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The Apache HTTP Server Reference Manual
by Apache Software Foundation
Paperback (6"x9"), 862 pages
ISBN 9781906966034
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13.10  Watching Your Logs

To keep up-to-date with what is actually going on against your server you have to check the Log Files (p. 127). Even though the log files only reports what has already happened, they will give you some understanding of what attacks is thrown against the server and allow you to check if the necessary level of security is present.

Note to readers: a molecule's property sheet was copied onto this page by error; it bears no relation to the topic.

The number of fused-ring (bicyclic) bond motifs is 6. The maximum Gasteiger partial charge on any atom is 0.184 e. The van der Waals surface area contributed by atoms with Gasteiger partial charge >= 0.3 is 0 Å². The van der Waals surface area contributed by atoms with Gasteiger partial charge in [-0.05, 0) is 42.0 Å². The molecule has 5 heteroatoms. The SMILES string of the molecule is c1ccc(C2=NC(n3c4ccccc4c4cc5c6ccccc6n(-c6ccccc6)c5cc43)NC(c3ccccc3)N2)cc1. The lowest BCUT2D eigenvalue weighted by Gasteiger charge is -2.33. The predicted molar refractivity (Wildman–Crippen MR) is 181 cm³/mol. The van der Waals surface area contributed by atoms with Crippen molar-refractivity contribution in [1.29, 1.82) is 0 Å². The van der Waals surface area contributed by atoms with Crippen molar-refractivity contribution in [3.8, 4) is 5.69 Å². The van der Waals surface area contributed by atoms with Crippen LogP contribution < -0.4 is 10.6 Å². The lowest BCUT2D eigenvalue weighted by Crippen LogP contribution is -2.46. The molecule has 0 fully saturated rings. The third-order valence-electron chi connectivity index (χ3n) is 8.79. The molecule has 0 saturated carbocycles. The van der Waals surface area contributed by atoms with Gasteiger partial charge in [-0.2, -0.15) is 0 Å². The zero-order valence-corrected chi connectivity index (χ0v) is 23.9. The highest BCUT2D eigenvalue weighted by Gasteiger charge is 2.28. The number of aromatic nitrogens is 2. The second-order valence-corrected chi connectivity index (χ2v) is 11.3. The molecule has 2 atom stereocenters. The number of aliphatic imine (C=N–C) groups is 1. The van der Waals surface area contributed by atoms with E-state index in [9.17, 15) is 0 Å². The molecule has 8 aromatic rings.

A couple of examples:

grep -c "/jsp/source.jsp?/jsp/ /jsp/source.jsp??" access_log
grep "client denied" error_log | tail -n 10

The first example will list the number of attacks trying to exploit the Apache Tomcat Source.JSP Malformed Request Information Disclosure Vulnerability3 , the second example will list the ten last denied clients, for example:

[Thu Jul 11 17:18:39 2002] [error] [client foo.example.com] client denied by server configuration: /usr/local/apache/htdocs/.htpasswd

As you can see, the log files only report what already has happened, so if the client had been able to access the .htpasswd file you would have seen something similar to:

foo.example.com - - [12/Jul/2002:01:59:13 +0200] "GET /.htpasswd HTTP/1.1"

in your Access Log (p. 127). This means you probably commented out the following in your server configuration file:

<Files ~ "^\.ht">
Order allow,deny
Deny from all
</Files>

ISBN 9781906966034The Apache HTTP Server Reference ManualSee the print edition